How many times have you taken a picture, only to reconcile it to the trash bin because it just didn’t turn out the way you like? I know it’s happened to me countless times. Images can fail for a number of reasons, but that doesn’t mean you have to give up on them. I still hold onto some of my worst photography because it only serves as a reminder of how much I’ve grown, but I can also use those photos to make something new. Here are a few ideas.
1.) Pick Up The Pieces
If there’s one thing I need more of, it’s skies. I know that sounds like a rather strange thing to say, but it’s totally true. A dramatic sky is always better than a boring one, and I’m willing to go to ridiculous lengths to incorporate that new sky into an image that would otherwise look bland.
In other words, when an image is a failure, look for a piece you might be able to use in another image. Maybe it’s the foreground. Perhaps it’s a piece of the sky. You can then Photoshop the interesting piece into another image, and voila! Now you’ve got something spectacular. Real Estate agents do this all the time. The next time you look at a brochure for a property, you'll usually see white fluffy clouds in the sky. And if you look closely around the roof line and trees, you'll notice where they've done a (bad) job of replacing the old (usually dreary) sky with the new one.
I’ve also been known to grab textures from failed images. There are a number of things you can do with them, but one of my favorites is to blend them in with another layer. Think of things like brick, solid ice, stucco, tiles, or anything you don’t already have. There is a world of textures out there for the taking.
I can hear the purists piping up. They’ll say you shouldn’t just Photoshop one image into another. Well too bad. This isn’t about capturing reality. It’s about making art. If one sky looks better, I’m gonna use it. As long as it also looks natural (i.e. the exposure matches the image it will be used in), I think it’s a perfectly reasonable practice.
2.) Go For The Vintage Look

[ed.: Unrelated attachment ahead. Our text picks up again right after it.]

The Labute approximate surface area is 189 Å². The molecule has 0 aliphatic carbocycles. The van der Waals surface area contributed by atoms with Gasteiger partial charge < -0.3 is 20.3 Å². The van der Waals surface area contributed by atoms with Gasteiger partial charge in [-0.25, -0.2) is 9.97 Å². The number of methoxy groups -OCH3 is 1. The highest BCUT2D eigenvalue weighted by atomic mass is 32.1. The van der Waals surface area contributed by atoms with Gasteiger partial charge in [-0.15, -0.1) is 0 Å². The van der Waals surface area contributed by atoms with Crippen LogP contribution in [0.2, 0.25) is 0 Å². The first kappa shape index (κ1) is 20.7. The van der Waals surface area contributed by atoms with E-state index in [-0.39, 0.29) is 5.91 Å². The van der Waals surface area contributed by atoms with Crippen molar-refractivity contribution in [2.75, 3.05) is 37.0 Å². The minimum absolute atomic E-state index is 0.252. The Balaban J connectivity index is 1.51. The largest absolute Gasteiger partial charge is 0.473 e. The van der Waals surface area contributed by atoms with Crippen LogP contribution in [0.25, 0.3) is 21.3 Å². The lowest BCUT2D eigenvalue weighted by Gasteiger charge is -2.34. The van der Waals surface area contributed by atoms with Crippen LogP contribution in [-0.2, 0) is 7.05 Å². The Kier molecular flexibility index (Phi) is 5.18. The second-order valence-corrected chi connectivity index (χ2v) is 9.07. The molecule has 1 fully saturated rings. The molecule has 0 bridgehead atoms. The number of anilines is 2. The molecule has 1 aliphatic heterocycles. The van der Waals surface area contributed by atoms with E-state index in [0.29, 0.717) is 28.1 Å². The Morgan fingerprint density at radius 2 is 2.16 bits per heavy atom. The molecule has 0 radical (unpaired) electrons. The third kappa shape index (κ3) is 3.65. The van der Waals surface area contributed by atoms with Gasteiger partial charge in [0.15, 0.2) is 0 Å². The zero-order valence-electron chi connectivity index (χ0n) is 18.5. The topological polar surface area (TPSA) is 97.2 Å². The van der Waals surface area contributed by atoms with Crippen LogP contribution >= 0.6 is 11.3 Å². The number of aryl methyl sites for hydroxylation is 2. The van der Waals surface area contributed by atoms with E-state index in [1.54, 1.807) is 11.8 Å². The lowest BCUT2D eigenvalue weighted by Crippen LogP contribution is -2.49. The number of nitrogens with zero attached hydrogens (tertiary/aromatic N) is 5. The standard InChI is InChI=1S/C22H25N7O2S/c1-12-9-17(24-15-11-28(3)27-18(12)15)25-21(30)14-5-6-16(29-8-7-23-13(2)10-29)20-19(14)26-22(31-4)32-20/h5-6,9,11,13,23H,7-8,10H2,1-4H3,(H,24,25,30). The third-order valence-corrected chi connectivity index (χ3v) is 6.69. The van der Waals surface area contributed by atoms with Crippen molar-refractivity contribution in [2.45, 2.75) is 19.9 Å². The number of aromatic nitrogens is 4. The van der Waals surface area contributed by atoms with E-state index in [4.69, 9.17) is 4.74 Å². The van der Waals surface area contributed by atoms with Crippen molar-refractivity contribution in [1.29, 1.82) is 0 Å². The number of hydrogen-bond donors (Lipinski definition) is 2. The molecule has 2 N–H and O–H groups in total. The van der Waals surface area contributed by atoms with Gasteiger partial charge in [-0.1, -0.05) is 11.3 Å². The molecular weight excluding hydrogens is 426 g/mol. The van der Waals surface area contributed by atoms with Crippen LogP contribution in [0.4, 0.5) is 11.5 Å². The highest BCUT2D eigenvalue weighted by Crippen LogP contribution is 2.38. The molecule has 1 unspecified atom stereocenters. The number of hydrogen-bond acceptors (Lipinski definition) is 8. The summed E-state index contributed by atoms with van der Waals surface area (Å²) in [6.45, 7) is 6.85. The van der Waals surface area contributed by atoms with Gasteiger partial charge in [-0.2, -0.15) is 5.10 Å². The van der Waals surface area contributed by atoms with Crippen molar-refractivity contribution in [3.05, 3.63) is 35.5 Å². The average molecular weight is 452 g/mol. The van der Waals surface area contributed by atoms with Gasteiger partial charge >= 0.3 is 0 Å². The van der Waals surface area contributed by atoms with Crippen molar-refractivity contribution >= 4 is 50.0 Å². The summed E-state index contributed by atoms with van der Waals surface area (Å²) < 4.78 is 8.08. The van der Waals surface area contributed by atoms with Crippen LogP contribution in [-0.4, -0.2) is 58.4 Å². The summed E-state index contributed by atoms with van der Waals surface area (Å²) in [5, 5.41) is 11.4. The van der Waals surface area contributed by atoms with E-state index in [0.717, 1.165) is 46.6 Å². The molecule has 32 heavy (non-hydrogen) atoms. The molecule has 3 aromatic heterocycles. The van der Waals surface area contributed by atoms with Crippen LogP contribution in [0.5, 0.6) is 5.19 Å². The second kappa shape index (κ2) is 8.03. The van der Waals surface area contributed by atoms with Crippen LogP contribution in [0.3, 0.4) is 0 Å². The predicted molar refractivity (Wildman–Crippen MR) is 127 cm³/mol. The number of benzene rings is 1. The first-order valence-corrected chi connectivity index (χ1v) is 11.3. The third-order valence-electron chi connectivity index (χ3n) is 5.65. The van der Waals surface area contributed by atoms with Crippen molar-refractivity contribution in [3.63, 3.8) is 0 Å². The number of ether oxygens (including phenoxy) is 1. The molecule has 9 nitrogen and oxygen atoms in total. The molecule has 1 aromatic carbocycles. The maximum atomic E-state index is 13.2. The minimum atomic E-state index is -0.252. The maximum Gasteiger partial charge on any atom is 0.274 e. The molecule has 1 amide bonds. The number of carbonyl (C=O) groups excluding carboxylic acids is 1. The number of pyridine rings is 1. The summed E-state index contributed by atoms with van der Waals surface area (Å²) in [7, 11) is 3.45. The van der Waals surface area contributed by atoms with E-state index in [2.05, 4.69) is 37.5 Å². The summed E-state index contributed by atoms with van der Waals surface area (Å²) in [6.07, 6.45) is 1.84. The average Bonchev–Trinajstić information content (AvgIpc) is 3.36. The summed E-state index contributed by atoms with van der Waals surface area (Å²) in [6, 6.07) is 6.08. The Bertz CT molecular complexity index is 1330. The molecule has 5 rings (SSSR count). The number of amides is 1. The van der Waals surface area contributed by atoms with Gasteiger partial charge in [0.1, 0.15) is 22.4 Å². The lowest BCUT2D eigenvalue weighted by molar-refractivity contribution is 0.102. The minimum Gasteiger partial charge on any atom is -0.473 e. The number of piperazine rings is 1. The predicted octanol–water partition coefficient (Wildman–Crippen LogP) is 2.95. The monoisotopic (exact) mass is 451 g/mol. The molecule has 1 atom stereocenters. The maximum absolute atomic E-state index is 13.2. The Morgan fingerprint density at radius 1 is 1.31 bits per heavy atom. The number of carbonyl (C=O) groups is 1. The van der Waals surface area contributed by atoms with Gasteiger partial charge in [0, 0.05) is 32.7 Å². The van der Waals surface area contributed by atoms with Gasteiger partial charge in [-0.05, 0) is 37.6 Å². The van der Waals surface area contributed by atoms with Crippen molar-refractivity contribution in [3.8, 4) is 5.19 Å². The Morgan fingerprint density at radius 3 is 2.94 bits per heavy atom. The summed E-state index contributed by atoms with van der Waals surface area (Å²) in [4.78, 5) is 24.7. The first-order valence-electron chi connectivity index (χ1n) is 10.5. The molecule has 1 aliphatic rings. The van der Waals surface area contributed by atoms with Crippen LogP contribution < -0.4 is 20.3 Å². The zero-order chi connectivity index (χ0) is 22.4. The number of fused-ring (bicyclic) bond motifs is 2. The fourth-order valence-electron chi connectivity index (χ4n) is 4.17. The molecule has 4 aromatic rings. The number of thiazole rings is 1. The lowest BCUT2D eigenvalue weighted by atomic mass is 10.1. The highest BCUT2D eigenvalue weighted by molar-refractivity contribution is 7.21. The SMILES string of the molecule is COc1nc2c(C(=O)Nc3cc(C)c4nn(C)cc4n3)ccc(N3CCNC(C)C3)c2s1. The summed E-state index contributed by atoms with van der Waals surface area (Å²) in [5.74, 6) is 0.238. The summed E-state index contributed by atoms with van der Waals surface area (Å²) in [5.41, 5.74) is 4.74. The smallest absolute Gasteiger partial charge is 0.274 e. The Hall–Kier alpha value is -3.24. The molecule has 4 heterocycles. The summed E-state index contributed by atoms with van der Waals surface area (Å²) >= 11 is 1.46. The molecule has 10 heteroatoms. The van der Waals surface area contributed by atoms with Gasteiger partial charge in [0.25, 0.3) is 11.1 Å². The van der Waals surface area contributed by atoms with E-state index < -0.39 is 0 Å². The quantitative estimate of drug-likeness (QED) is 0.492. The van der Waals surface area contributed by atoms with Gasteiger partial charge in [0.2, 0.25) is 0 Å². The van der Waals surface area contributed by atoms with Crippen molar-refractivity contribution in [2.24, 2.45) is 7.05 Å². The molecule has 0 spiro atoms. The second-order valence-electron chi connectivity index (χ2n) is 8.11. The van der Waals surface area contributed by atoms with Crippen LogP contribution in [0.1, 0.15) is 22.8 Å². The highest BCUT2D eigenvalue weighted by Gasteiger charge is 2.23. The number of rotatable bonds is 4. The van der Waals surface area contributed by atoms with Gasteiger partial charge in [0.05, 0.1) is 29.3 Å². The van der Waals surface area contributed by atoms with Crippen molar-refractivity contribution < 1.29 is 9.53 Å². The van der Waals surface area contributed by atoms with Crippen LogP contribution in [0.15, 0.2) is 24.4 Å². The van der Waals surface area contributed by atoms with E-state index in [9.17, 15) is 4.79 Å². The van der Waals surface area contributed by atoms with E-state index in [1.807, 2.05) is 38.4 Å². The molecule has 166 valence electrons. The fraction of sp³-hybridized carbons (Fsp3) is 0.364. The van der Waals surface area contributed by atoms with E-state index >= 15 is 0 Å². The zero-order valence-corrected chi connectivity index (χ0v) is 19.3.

Sites like Instagram are taking off because they turn ordinary photographs into works of art. How do they do it? By adjusting the white balance, tint, and color temperature, Instagram can make images look much more colorful than they would in real life. The vintage look might not work with every image. You still have to get the composition and other elements right. But when it does, you’ve just turned a failure into something cool.
3.) Crop It
Today’s digital cameras are extremely powerful. Due to the fallout of the megapixel madness war of the early 2000s, many camera sensors are overpowered. This turns out to be a very good thing when you’ve botched the composition (i.e. “framing”) of your image. Most images are so large that you’ll still have a ton of resolution left over after you’ve cropped it. You might not be able to turn it into a giant wall-sized poster for your living room, but you will have something you can share on Flickr and other social media platforms.
I intentionally make failed images all the time. It’s a part of the learning process, and with digital cameras, you can fail as much as you want with zero consequences. There’s nothing wrong with deleting overexposed photos, uninteresting images, and the like. I’d say it’s better than holding onto pictures that lack inspiration. It will make the rest of your images seem that much better.
Also understand that most images are going to be failures. That’s because the bar in photography keeps going up and up. In order to capture something truly worthwhile, you really need to be there for something extraordinary. Only a few things are exceptional. You’re lucky if you can capture any of them.
In the meantime, you can use these techniques to make the most of what you’ve got. As always, let me know what you think of them.
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